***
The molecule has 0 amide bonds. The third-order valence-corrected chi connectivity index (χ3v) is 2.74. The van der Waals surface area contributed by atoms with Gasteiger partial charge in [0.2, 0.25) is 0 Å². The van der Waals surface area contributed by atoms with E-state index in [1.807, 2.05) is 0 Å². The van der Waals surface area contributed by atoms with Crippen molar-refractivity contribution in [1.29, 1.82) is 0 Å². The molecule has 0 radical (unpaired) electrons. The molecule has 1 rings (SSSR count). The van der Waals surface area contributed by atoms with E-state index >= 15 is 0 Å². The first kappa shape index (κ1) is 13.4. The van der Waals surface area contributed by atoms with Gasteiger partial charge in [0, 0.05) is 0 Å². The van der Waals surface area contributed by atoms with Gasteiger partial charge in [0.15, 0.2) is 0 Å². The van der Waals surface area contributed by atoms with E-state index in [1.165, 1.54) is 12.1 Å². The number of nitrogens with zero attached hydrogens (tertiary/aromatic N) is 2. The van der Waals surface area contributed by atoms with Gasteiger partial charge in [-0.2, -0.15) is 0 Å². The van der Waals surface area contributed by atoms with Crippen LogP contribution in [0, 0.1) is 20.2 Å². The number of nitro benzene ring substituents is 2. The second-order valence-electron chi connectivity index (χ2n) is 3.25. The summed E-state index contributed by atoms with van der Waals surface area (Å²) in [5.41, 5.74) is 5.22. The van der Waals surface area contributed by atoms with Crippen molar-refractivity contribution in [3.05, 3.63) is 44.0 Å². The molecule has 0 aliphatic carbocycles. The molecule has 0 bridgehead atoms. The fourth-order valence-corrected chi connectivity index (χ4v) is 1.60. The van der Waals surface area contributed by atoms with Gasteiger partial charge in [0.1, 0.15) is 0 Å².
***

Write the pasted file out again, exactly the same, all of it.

The molecule has 0 amide bonds. The third-order valence-corrected chi connectivity index (χ3v) is 2.74. The van der Waals surface area contributed by atoms with Gasteiger partial charge in [0.2, 0.25) is 0 Å². The van der Waals surface area contributed by atoms with E-state index in [1.807, 2.05) is 0 Å². The van der Waals surface area contributed by atoms with Crippen molar-refractivity contribution in [1.29, 1.82) is 0 Å². The molecule has 0 radical (unpaired) electrons. The molecule has 1 rings (SSSR count). The van der Waals surface area contributed by atoms with E-state index >= 15 is 0 Å². The first kappa shape index (κ1) is 13.4. The van der Waals surface area contributed by atoms with Gasteiger partial charge in [0, 0.05) is 0 Å². The van der Waals surface area contributed by atoms with Gasteiger partial charge in [0.15, 0.2) is 0 Å². The van der Waals surface area contributed by atoms with E-state index in [1.165, 1.54) is 12.1 Å². The number of nitrogens with zero attached hydrogens (tertiary/aromatic N) is 2. The van der Waals surface area contributed by atoms with Gasteiger partial charge in [-0.2, -0.15) is 0 Å². The van der Waals surface area contributed by atoms with Crippen LogP contribution in [0, 0.1) is 20.2 Å². The number of nitro benzene ring substituents is 2. The second-order valence-electron chi connectivity index (χ2n) is 3.25. The summed E-state index contributed by atoms with van der Waals surface area (Å²) in [5.41, 5.74) is 5.22. The van der Waals surface area contributed by atoms with Crippen molar-refractivity contribution in [3.05, 3.63) is 44.0 Å². The molecule has 0 aliphatic carbocycles. The molecule has 0 bridgehead atoms. The fourth-order valence-corrected chi connectivity index (χ4v) is 1.60. The van der Waals surface area contributed by atoms with Gasteiger partial charge in [0.1, 0.15) is 0 Å².